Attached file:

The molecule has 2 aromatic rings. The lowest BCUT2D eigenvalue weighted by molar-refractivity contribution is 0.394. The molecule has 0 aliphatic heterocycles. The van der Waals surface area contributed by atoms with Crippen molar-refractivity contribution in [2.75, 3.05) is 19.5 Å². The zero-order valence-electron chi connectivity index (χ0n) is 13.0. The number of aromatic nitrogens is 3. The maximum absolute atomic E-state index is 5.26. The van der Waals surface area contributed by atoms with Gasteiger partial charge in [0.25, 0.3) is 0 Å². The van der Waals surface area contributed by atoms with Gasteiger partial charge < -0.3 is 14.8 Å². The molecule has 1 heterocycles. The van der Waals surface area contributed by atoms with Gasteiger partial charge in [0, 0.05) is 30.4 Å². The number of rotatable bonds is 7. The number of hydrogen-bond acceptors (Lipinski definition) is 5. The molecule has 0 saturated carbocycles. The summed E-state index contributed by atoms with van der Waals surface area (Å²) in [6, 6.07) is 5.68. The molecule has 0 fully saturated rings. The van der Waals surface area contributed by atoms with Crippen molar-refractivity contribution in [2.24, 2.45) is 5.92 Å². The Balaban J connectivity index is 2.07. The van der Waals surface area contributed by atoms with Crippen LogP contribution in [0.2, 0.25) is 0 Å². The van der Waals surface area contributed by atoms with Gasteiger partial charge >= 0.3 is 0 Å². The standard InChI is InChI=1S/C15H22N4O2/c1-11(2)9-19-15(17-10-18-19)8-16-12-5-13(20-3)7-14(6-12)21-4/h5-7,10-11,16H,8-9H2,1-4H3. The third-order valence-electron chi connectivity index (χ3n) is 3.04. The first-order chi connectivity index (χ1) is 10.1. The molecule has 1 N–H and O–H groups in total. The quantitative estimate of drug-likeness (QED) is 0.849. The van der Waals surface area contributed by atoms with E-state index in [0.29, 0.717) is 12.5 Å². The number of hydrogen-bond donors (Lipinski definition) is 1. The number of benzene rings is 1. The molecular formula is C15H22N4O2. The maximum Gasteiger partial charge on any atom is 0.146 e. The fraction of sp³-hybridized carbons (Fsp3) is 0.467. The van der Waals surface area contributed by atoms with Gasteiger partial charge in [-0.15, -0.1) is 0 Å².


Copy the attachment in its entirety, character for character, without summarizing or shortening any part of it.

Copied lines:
The molecule has 2 aromatic rings. The lowest BCUT2D eigenvalue weighted by molar-refractivity contribution is 0.394. The molecule has 0 aliphatic heterocycles. The van der Waals surface area contributed by atoms with Crippen molar-refractivity contribution in [2.75, 3.05) is 19.5 Å². The zero-order valence-electron chi connectivity index (χ0n) is 13.0. The number of aromatic nitrogens is 3. The maximum absolute atomic E-state index is 5.26. The van der Waals surface area contributed by atoms with Gasteiger partial charge in [0.25, 0.3) is 0 Å². The van der Waals surface area contributed by atoms with Gasteiger partial charge < -0.3 is 14.8 Å². The molecule has 1 heterocycles. The van der Waals surface area contributed by atoms with Gasteiger partial charge in [0, 0.05) is 30.4 Å². The number of rotatable bonds is 7. The number of hydrogen-bond acceptors (Lipinski definition) is 5. The molecule has 0 saturated carbocycles. The summed E-state index contributed by atoms with van der Waals surface area (Å²) in [6, 6.07) is 5.68. The molecule has 0 fully saturated rings. The van der Waals surface area contributed by atoms with Crippen molar-refractivity contribution in [2.24, 2.45) is 5.92 Å². The Balaban J connectivity index is 2.07. The van der Waals surface area contributed by atoms with Crippen LogP contribution in [0.2, 0.25) is 0 Å². The van der Waals surface area contributed by atoms with Gasteiger partial charge >= 0.3 is 0 Å². The standard InChI is InChI=1S/C15H22N4O2/c1-11(2)9-19-15(17-10-18-19)8-16-12-5-13(20-3)7-14(6-12)21-4/h5-7,10-11,16H,8-9H2,1-4H3. The third-order valence-electron chi connectivity index (χ3n) is 3.04. The first-order chi connectivity index (χ1) is 10.1. The molecule has 1 N–H and O–H groups in total. The quantitative estimate of drug-likeness (QED) is 0.849. The van der Waals surface area contributed by atoms with E-state index in [0.29, 0.717) is 12.5 Å². The number of hydrogen-bond donors (Lipinski definition) is 1. The number of benzene rings is 1. The molecular formula is C15H22N4O2. The maximum Gasteiger partial charge on any atom is 0.146 e. The fraction of sp³-hybridized carbons (Fsp3) is 0.467. The van der Waals surface area contributed by atoms with Gasteiger partial charge in [-0.15, -0.1) is 0 Å².